Wednesday, February 06, 2008

Single Guy’s New Year’s Jai, Part II

Copyright 2008 by Cooking With The Single Guy

(Much of the description and prepping of these ingredients were described in the first part of this post that you can find here.)

1 2.5-oz bag black fungus
2 cups fresh shiitake mushrooms (stem removed, cut into halves)
2 cups fried tofu
2 cups (about three bunches) long rice or mung bean threads
1 cup golden lily buds
1 cup fresh water chestnuts, peeled (you can replace with one small can of sliced water chestnuts)
½ sheet of black moss (fat choy)
½ cup unroasted, dried peanuts
¼ lb. dried oysters (ho see)
4-5 sticks of foo jook (bean curd sticks)
2 cups Napa cabbage (won bok), chopped
2 T fermented bean curd (about three cubes)
2 T fermented red bean curd (about three cubes)
2 cups chicken broth
1 chicken bouillon cube (optional)
oyster sauce to taste
2 T Canola oil

For most of the dried ingredients, you’ll need to soak them for at least 15 minutes. Follow prep recommendations noted here.

In a large pot, warm oil over medium high heat then add the cubes of regular and red bean curds. (These are the ones you bought in the jars; don’t confuse with the bean curd sticks.) Use a wooden spoon to smash up the bean curd cubes into a paste, then start adding in the tougher ingredients that needs the most time to cook, including black fungus, peanuts, water chestnuts and dried lily buds. Add a cup of broth and let simmer covered for about 10 minutes.

After 10 minutes, add shiitake mushrooms, black moss, dried oysters (that you’ve rehydrated) and fried tofu. Let everything simmer for another 10 minutes. Add chicken bouillon cube at this time if you want. If your jai looks like it’s running low on broth, add remaining chicken broth or more water. Never let your jai dry out or it’ll burn.

Blanch your Napa cabbage by placing in small pot of salted boiling water for a minute and then removing and placing in a bowl of ice water. Let drain.

When your jai is 10 minutes away from cooking (depending on your ingredients, the total cooking time should be around 30 minutes), then add Napa cabbage, long rice and bean curd sticks (make sure the sticks are rehydrated and soft). Add oyster sauce to taste (you may need to add a lot since you have a big pot). If you want to, you can also add a few more cubes of the fermented bean curds to add more of that flavor. Let everything simmer to blend all the flavors and then serve with steamed rice.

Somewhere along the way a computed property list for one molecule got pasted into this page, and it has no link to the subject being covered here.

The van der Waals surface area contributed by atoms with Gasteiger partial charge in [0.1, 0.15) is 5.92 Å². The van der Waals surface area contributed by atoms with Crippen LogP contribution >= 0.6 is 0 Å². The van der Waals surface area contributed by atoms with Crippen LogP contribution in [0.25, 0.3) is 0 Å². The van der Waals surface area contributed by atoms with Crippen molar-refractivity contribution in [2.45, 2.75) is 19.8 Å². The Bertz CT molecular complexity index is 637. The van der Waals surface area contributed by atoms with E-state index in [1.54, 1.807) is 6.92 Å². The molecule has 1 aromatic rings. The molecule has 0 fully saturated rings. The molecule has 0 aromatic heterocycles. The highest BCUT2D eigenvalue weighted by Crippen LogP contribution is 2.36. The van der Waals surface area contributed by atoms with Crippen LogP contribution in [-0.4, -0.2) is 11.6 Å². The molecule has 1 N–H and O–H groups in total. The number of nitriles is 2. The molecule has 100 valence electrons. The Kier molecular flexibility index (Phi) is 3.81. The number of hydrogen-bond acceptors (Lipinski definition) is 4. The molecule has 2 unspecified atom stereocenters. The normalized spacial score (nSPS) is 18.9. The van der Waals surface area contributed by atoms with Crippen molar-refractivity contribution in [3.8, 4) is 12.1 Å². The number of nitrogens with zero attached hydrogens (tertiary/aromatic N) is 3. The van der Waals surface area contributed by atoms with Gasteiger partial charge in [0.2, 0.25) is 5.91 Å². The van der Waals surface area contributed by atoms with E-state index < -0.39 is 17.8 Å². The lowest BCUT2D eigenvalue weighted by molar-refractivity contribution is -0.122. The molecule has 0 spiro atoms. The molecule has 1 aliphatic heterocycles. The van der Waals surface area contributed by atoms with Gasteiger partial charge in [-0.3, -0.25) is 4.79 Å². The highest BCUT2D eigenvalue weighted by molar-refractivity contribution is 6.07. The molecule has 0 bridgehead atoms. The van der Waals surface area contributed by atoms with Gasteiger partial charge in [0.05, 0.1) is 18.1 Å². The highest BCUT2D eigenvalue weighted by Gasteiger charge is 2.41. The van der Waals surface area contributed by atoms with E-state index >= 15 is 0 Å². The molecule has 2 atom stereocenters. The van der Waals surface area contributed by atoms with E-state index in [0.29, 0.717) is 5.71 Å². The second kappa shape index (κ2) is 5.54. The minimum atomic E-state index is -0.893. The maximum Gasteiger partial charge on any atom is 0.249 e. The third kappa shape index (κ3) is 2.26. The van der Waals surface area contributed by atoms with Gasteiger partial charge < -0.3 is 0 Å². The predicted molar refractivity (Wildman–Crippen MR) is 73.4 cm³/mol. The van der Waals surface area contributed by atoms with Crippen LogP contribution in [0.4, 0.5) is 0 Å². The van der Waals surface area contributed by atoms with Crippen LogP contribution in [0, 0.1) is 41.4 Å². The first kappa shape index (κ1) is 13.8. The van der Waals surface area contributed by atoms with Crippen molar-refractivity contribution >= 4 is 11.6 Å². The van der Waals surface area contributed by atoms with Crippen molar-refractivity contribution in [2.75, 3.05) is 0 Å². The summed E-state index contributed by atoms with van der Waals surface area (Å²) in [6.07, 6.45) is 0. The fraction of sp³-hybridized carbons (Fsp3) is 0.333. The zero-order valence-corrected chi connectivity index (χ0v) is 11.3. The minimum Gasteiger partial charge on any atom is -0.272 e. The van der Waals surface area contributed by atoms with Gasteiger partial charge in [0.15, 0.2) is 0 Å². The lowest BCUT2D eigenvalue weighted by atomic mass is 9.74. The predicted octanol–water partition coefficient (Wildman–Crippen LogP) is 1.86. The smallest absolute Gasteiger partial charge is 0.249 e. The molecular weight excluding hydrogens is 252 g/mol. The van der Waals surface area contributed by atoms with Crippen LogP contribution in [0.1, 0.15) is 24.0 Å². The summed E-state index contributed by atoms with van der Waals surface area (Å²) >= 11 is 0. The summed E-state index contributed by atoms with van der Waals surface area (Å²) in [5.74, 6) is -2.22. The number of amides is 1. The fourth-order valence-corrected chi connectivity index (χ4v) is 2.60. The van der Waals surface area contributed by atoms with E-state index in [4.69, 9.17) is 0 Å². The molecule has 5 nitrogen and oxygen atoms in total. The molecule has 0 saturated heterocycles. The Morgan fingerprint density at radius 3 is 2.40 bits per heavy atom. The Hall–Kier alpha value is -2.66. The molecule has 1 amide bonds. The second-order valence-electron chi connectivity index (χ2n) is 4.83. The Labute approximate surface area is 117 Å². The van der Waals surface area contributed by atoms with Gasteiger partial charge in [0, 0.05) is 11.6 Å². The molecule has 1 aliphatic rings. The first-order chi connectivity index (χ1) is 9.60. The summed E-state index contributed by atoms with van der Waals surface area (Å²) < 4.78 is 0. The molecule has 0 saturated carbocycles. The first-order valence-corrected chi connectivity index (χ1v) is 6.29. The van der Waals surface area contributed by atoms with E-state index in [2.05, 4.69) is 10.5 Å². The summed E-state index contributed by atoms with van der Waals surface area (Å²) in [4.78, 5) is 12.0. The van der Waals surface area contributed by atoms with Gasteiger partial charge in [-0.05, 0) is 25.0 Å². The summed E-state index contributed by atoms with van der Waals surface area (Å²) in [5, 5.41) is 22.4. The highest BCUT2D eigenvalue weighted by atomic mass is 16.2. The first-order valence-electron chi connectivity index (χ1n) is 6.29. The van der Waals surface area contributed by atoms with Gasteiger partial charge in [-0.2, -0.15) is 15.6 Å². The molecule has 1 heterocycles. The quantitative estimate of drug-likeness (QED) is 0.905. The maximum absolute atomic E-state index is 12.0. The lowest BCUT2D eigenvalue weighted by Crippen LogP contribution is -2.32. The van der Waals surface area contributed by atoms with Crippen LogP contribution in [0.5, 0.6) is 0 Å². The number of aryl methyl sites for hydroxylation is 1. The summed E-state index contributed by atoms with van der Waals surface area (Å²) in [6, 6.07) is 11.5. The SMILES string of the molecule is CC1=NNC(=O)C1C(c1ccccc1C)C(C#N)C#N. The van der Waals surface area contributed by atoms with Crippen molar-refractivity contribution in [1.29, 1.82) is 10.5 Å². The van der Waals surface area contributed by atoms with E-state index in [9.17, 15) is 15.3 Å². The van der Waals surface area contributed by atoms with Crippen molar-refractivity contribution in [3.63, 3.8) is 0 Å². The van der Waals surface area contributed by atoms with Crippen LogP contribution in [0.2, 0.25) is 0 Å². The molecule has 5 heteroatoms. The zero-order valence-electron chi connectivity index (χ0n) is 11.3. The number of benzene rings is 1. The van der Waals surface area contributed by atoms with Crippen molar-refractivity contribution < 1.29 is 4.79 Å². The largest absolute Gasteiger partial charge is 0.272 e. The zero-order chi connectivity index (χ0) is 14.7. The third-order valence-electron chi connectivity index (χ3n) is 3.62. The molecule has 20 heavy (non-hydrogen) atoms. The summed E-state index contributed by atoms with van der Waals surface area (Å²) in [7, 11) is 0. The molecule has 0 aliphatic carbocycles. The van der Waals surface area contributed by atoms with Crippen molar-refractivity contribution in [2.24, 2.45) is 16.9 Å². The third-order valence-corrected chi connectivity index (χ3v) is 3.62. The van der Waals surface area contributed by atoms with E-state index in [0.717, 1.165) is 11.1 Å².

Makes 6 servings.

TIP: If you make a lot of jai and don’t want to eat it all for the next few days, you can freeze some easily. But if you do, make your jai without the Napa cabbage and then freeze those portions. When you bring it out of the freezer, then add the Napa cabbage to make sure you always have a fresh vegetable.

WATCH THE POT: You let your jai stew away on the stove top, but it can dry out fast as all the ingredients absorb the broth. So stir occasionally to make sure nothing sticks to the bottom of the pot and add more broth or water as needed to maintain a simmer.


Anonymous said...

Well, it's that time of year again and I stumbled upon your post. Your recipe looks like how my MIL's recipe turns out in the end, except we never used peanuts or ma tai. My MIL often used flat toufu skins and gave them a quick deep fry just until they blistered - crimping them with tongs as they softened when they hit the oil - then drained them thoroughly on brown paper. a portion of this was always included in the offerings for bai sun on new Year's Eve.

GiveAloha said...

Love your recipe. Your jai flavor is almost exactly the same as the recipe used by my mother. I didn't have a written recipe from her and have tried several other recipes I found online. The other recipes were either too bland or too sweet. I don't use peanuts but instead use ginko nuts. The ginko nuts are sweet and soak up the flavor of the stock in the pot.I made your recipe last year and got raving reviews from the family and plan to make it again today for Chinese New Years. Thank you for sharing your recipe.